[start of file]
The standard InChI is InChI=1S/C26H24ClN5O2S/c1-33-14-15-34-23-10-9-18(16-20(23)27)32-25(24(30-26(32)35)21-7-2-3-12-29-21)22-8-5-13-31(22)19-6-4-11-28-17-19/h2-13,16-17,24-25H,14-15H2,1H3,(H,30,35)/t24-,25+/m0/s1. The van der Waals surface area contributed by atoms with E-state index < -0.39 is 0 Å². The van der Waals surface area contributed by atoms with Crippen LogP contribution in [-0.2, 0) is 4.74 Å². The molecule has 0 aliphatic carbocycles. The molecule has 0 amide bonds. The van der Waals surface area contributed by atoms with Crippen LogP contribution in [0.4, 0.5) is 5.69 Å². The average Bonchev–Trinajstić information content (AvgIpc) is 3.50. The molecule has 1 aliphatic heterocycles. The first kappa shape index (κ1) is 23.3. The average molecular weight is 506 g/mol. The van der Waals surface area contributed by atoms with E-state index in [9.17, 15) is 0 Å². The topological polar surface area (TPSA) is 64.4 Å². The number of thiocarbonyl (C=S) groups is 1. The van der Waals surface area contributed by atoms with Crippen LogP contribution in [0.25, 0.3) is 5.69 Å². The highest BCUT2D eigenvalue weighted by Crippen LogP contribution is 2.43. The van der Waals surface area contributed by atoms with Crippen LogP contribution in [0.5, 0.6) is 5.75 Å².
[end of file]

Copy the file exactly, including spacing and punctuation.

The standard InChI is InChI=1S/C26H24ClN5O2S/c1-33-14-15-34-23-10-9-18(16-20(23)27)32-25(24(30-26(32)35)21-7-2-3-12-29-21)22-8-5-13-31(22)19-6-4-11-28-17-19/h2-13,16-17,24-25H,14-15H2,1H3,(H,30,35)/t24-,25+/m0/s1. The van der Waals surface area contributed by atoms with E-state index < -0.39 is 0 Å². The van der Waals surface area contributed by atoms with Crippen LogP contribution in [-0.2, 0) is 4.74 Å². The molecule has 0 aliphatic carbocycles. The molecule has 0 amide bonds. The van der Waals surface area contributed by atoms with Crippen LogP contribution in [0.4, 0.5) is 5.69 Å². The average Bonchev–Trinajstić information content (AvgIpc) is 3.50. The molecule has 1 aliphatic heterocycles. The first kappa shape index (κ1) is 23.3. The average molecular weight is 506 g/mol. The van der Waals surface area contributed by atoms with E-state index in [9.17, 15) is 0 Å². The topological polar surface area (TPSA) is 64.4 Å². The number of thiocarbonyl (C=S) groups is 1. The van der Waals surface area contributed by atoms with Crippen LogP contribution in [0.25, 0.3) is 5.69 Å². The highest BCUT2D eigenvalue weighted by Crippen LogP contribution is 2.43. The van der Waals surface area contributed by atoms with Crippen LogP contribution in [0.5, 0.6) is 5.75 Å².